Pierre Lemonnier  (CREDO-AMU Marseille)
16 – 17h – Noise, traces or useful dross? Dead parts and living parts in action and in the imaginary ritual.

Be it in its very materiality or in the imaginary realm that goes with them, ritual actions are full of elements that the actors do not comment upon, that can be dismissed altogether or… that puzzle historians and anthropologists trying to document and understand their meaning and function. Are these ritual elements some kind of “dross” from a remote past, a necessary “background sound”, or auxiliary “ritemes” and “mythemes” put into play by a culture in the event of the loss or oblivion of some other ritual element? The paper will be based on two case studies: that of counter-intuitive actions in the imaginary world of European sorcery, and that of “useless” ritual actions during Anga male initiations.

14 May

Agnès Jeanjean (Univ. Nice)
9 – 10h  – No waste? Garbage and the market.

Les déchets sont dans l’air du temps. La société générale, tout au moins en occident, place les questions relatives à leur traitement sur le devant de la scène, y compris la scène artistique. Dans le même mouvement, les chercheurs sont de plus en plus nombreux à se pencher sur les restes, les déchets, les confins. La valorisation du « recyclage », l’intérêt du marché envers les déchets, nous disent des intérêts économiques, les contradiction d’une société qui fait le choix de la « croissance ». Se profile aussi une aspiration : celle d’être sans reste. Que fait on disparaître au travers des restes recyclés, déniés confiés à d’autres, repoussés plus loin… et quels sont les individus, les gestes, les objets et les pensées qui dans le même mouvement chutent et sont déclassés ? Nous interrogerons les dimensions anthropologiques et symboliques de ces transformations.


Jamie Furniss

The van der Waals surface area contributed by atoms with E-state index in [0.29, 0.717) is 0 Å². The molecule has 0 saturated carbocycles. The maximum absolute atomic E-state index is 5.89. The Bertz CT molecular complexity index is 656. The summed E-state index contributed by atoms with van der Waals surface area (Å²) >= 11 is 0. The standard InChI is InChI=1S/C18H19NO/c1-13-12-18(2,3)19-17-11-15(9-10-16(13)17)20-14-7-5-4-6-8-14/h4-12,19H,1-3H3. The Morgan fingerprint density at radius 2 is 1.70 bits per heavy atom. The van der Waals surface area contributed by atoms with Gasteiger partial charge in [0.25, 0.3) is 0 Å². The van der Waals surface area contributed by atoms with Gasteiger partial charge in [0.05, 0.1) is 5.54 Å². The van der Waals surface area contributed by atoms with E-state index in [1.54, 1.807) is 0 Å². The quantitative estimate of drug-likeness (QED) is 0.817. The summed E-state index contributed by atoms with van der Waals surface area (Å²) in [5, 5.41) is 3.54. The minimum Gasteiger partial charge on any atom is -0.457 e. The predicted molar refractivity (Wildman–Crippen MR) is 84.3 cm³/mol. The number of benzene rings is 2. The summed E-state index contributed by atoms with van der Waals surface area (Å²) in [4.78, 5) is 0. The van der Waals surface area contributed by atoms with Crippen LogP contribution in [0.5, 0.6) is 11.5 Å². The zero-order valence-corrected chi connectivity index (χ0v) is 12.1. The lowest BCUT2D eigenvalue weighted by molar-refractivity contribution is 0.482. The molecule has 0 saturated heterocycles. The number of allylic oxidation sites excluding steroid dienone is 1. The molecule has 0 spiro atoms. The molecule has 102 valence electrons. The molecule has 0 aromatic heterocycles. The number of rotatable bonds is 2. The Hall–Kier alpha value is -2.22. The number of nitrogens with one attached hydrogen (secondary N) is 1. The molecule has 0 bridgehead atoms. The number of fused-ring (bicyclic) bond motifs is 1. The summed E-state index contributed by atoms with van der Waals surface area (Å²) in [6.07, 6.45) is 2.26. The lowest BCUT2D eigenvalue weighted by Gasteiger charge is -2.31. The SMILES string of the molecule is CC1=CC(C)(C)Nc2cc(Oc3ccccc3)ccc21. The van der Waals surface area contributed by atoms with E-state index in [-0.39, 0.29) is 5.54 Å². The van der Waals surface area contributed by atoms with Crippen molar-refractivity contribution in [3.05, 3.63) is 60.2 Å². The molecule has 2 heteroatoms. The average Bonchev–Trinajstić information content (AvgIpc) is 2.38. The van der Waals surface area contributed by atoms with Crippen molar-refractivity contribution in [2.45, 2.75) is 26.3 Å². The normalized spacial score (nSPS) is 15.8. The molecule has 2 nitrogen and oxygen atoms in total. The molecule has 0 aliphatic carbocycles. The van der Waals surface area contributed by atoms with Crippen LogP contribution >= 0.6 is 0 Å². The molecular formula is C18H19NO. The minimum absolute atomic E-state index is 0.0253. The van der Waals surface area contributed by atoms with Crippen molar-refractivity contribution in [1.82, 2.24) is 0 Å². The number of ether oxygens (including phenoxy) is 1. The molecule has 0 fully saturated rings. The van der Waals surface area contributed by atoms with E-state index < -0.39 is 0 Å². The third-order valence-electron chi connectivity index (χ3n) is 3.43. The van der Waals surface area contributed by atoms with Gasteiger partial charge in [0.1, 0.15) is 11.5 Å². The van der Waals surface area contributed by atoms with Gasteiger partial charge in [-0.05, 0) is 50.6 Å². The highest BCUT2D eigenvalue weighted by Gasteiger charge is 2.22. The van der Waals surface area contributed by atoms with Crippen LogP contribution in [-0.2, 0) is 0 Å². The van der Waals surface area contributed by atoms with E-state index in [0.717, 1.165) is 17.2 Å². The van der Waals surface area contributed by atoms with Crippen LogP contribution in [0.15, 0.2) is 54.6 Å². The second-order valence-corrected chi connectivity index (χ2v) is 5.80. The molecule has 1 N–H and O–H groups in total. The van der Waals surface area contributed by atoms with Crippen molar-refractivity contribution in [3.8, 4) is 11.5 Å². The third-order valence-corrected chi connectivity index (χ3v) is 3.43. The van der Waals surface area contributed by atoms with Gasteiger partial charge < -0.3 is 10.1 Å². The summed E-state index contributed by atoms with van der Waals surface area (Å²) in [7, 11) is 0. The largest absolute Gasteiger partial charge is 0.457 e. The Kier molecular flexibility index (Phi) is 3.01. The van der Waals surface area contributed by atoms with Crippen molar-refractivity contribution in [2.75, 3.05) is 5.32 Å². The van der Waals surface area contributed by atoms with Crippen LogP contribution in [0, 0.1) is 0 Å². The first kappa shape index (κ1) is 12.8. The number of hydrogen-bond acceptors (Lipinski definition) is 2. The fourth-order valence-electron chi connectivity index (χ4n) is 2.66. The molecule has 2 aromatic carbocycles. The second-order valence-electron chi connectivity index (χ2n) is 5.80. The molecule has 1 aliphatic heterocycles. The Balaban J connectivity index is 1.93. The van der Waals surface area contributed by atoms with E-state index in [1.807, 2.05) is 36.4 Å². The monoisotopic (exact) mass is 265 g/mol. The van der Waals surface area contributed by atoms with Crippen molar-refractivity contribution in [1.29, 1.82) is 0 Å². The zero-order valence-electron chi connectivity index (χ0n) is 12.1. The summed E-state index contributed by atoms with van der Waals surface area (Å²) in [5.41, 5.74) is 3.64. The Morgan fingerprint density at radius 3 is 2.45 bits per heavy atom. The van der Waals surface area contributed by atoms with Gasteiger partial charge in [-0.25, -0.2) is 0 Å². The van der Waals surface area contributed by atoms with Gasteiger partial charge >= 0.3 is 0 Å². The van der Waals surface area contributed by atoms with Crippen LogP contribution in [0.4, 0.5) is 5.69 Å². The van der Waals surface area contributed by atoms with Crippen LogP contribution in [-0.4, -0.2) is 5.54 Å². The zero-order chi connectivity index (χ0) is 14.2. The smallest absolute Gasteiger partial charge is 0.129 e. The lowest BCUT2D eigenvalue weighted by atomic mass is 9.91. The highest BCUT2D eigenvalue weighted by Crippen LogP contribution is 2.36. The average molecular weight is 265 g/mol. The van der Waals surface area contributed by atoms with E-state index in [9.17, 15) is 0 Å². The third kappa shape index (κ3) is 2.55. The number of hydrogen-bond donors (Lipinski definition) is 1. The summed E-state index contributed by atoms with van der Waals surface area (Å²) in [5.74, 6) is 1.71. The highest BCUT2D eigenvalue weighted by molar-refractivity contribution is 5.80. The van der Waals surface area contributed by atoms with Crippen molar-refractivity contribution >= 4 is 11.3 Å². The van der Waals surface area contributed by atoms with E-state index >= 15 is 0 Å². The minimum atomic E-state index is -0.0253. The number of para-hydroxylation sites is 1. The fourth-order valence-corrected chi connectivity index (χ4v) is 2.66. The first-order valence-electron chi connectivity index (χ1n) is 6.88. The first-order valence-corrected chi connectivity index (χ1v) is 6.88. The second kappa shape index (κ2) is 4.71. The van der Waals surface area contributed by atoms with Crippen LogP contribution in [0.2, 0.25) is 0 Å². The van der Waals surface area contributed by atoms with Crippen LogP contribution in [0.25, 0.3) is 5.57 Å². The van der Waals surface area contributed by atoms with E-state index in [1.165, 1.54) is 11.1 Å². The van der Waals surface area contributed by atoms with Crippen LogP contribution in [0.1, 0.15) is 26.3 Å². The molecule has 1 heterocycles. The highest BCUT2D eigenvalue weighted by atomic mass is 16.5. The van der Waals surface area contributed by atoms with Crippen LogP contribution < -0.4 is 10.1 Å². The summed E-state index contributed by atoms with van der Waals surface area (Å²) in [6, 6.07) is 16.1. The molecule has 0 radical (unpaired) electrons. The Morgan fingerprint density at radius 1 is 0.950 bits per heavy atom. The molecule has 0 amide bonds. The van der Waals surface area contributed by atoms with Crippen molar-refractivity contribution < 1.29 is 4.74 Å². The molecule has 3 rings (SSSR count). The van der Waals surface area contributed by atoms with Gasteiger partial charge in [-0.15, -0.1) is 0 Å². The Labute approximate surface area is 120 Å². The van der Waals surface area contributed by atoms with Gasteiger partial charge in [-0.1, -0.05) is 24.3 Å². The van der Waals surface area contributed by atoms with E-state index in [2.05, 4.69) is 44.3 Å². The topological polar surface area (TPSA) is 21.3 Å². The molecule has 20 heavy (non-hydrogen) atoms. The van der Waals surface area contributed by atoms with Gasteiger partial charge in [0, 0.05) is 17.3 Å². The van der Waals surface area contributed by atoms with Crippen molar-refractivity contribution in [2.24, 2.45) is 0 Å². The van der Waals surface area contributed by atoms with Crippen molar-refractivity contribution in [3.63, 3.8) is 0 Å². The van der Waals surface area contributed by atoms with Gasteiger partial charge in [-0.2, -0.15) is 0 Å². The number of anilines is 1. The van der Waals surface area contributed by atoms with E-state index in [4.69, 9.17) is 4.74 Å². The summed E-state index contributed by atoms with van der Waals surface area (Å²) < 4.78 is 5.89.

(Univ. of Edinburgh)
10 – 11h – The Centrality of marginality in the global economy of recycling: Cairo waste collectors during the 2008 crisis.

Cairo’s informal sector waste collectors and recyclers (Zabbaleen) sell the inorganic materials they collect, such as plastic, metal and paper, through Zabbaleen and non-Zabbaleen middle-men to formal businesses that use them for manufacturing processes. The ultimate acquirers of these materials are mainly in Egypt but increasingly around the world, especially China. Thus, ‘marginal’ actors of the ‘informal economy’ in fact have Egyptian business partners who speak Chinese, communicate regularly by fax and internet with Chinese buyers, know the fluctuations in the prices of plastic (in US dollars) on the market in Shanghai, and complain about export tariffs on PET plastic imposed by Egyptian customs authorities. The globalization of the waste economy was perhaps most strikingly demonstrated during the economic crisis of 2008, when the Zabbaleen were a canary in the coal mine of the national economy: they were among the first to be affected by collapsing oil prices, which translated into decreasing plastics prices worldwide. This paper examines the impact of the 2008 economic crisis on the Zabbaleen. In addition to a qualitative description based on discussions and participant observation at the time, some data on the drops of different materials’ prices will be provided. These are completed with recent price data concerning plastics, collected during fieldwork in 2013.


Valérie Guillard,
(CNRS-Paris Dauphine), Anne Monjaret, (CNRS-IIAC)
11 – 12h – Going astray: When our objects deviate from the path between wokplace and home.

Si nous nous intéressons plus généralement à la circulation quotidienne des objets entre le domicile et le bureau dans leur mouvement tant unilatéral que circulaire, ici nous avons choisi précisément de centrer notre attention sur leur sortie de piste, autrement dit, sur ces moments, ces circonstances qui viennent contrarier, voire interrompre leur trajectoire habituelle, qui les font dévier momentanément ou définitivement. Notre objectif est de questionner les tensions dans la circulation quotidienne d’objets : quelles sont les raisons (volontaires ou involontaires) qui provoquent les perturbations de la circulation, les bifurcations, les sorties définitives ? Quels sont les objets concernés ? Qu’est-ce qu’implique une sortie de piste ? Un changement de statut de l’objet s’opère-t-il ? Que deviennent les objets qui sortent ? Rentrent-ils de nouveau en piste ? Comment se réapproprie-t-on un objet qui a vécu une sortie de piste ? Quelle perte de sens de l’objet ou quelle requalification du sens ? En quoi cet état de fait nous révèle les relations que nous entretenons avec ces objets ordinaires, les manières de les extraire de nos vies ? Autant de questions que nous souhaiterions aborder dans le cadre de cette présentation et dont les résultats se fondent sur une enquête qualitative réalisée en tandem auprès d’hommes et femmes actifs, issus des couches socio-professionnelles moyennes et supérieures, travaillant dans le secteur tertiaire et habitant à Paris ou en Région parisienne.